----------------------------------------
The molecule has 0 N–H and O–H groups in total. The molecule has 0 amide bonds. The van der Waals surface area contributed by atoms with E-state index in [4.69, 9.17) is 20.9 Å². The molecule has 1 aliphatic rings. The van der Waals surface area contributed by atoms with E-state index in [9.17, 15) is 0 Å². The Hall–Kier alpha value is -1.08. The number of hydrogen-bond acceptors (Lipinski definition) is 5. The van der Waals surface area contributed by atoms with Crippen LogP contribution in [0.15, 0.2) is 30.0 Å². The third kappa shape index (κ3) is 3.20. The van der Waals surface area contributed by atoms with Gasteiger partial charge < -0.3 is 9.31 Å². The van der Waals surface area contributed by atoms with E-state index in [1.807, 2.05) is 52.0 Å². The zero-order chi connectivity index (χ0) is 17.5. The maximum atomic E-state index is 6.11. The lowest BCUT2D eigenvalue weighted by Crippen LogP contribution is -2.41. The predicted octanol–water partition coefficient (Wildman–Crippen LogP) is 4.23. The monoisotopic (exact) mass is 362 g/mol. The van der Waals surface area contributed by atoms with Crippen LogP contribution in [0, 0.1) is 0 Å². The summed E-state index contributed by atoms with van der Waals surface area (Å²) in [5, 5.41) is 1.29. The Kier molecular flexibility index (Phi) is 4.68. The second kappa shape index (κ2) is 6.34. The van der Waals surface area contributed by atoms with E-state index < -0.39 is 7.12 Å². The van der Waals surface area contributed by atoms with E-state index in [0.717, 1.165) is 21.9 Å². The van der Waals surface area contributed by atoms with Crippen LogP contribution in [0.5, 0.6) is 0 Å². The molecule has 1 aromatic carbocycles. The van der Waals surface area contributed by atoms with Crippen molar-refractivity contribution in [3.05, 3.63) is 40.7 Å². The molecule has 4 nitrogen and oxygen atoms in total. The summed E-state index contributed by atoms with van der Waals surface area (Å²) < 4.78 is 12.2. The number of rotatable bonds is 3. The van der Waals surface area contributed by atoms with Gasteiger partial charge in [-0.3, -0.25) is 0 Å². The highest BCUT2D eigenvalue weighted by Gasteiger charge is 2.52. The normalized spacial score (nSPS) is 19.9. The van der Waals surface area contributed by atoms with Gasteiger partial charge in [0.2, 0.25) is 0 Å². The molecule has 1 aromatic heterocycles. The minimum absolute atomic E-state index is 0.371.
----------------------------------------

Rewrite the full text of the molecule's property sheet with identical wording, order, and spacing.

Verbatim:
The molecule has 0 N–H and O–H groups in total. The molecule has 0 amide bonds. The van der Waals surface area contributed by atoms with E-state index in [4.69, 9.17) is 20.9 Å². The molecule has 1 aliphatic rings. The van der Waals surface area contributed by atoms with E-state index in [9.17, 15) is 0 Å². The Hall–Kier alpha value is -1.08. The number of hydrogen-bond acceptors (Lipinski definition) is 5. The van der Waals surface area contributed by atoms with Crippen LogP contribution in [0.15, 0.2) is 30.0 Å². The third kappa shape index (κ3) is 3.20. The van der Waals surface area contributed by atoms with Gasteiger partial charge < -0.3 is 9.31 Å². The van der Waals surface area contributed by atoms with E-state index in [1.807, 2.05) is 52.0 Å². The zero-order chi connectivity index (χ0) is 17.5. The maximum atomic E-state index is 6.11. The lowest BCUT2D eigenvalue weighted by Crippen LogP contribution is -2.41. The predicted octanol–water partition coefficient (Wildman–Crippen LogP) is 4.23. The monoisotopic (exact) mass is 362 g/mol. The van der Waals surface area contributed by atoms with Crippen LogP contribution in [0, 0.1) is 0 Å². The summed E-state index contributed by atoms with van der Waals surface area (Å²) in [5, 5.41) is 1.29. The Kier molecular flexibility index (Phi) is 4.68. The second kappa shape index (κ2) is 6.34. The van der Waals surface area contributed by atoms with E-state index < -0.39 is 7.12 Å². The van der Waals surface area contributed by atoms with E-state index in [0.717, 1.165) is 21.9 Å². The van der Waals surface area contributed by atoms with Crippen LogP contribution in [0.5, 0.6) is 0 Å². The molecule has 1 aromatic carbocycles. The van der Waals surface area contributed by atoms with Crippen molar-refractivity contribution in [3.05, 3.63) is 40.7 Å². The molecule has 4 nitrogen and oxygen atoms in total. The summed E-state index contributed by atoms with van der Waals surface area (Å²) < 4.78 is 12.2. The number of rotatable bonds is 3. The van der Waals surface area contributed by atoms with Gasteiger partial charge in [-0.3, -0.25) is 0 Å². The highest BCUT2D eigenvalue weighted by Gasteiger charge is 2.52. The normalized spacial score (nSPS) is 19.9. The van der Waals surface area contributed by atoms with Gasteiger partial charge in [0.2, 0.25) is 0 Å². The molecule has 1 aromatic heterocycles. The minimum absolute atomic E-state index is 0.371.